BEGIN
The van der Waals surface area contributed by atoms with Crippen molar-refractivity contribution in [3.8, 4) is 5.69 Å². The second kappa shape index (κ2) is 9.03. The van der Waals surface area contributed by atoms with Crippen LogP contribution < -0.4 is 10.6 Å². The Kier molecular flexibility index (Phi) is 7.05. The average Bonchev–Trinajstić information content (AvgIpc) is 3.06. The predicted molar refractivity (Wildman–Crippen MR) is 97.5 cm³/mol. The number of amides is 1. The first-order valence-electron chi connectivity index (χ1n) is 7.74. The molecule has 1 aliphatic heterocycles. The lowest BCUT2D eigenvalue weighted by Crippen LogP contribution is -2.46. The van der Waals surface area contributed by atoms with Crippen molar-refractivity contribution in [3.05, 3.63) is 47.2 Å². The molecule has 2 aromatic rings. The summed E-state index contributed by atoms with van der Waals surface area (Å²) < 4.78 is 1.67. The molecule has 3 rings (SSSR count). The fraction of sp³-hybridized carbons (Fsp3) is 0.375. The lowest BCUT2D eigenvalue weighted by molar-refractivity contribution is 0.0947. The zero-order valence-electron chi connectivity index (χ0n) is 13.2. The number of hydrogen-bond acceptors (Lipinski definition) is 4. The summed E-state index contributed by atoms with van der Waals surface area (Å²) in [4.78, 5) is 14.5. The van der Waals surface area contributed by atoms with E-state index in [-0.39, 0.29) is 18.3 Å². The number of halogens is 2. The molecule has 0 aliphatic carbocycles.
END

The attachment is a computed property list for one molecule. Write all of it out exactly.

The van der Waals surface area contributed by atoms with Crippen molar-refractivity contribution in [3.8, 4) is 5.69 Å². The second kappa shape index (κ2) is 9.03. The van der Waals surface area contributed by atoms with Crippen LogP contribution < -0.4 is 10.6 Å². The Kier molecular flexibility index (Phi) is 7.05. The average Bonchev–Trinajstić information content (AvgIpc) is 3.06. The predicted molar refractivity (Wildman–Crippen MR) is 97.5 cm³/mol. The number of amides is 1. The first-order valence-electron chi connectivity index (χ1n) is 7.74. The molecule has 1 aliphatic heterocycles. The lowest BCUT2D eigenvalue weighted by Crippen LogP contribution is -2.46. The van der Waals surface area contributed by atoms with Crippen molar-refractivity contribution in [3.05, 3.63) is 47.2 Å². The molecule has 2 aromatic rings. The summed E-state index contributed by atoms with van der Waals surface area (Å²) < 4.78 is 1.67. The molecule has 3 rings (SSSR count). The fraction of sp³-hybridized carbons (Fsp3) is 0.375. The lowest BCUT2D eigenvalue weighted by molar-refractivity contribution is 0.0947. The zero-order valence-electron chi connectivity index (χ0n) is 13.2. The number of hydrogen-bond acceptors (Lipinski definition) is 4. The summed E-state index contributed by atoms with van der Waals surface area (Å²) in [4.78, 5) is 14.5. The van der Waals surface area contributed by atoms with E-state index in [-0.39, 0.29) is 18.3 Å². The number of halogens is 2. The molecule has 0 aliphatic carbocycles.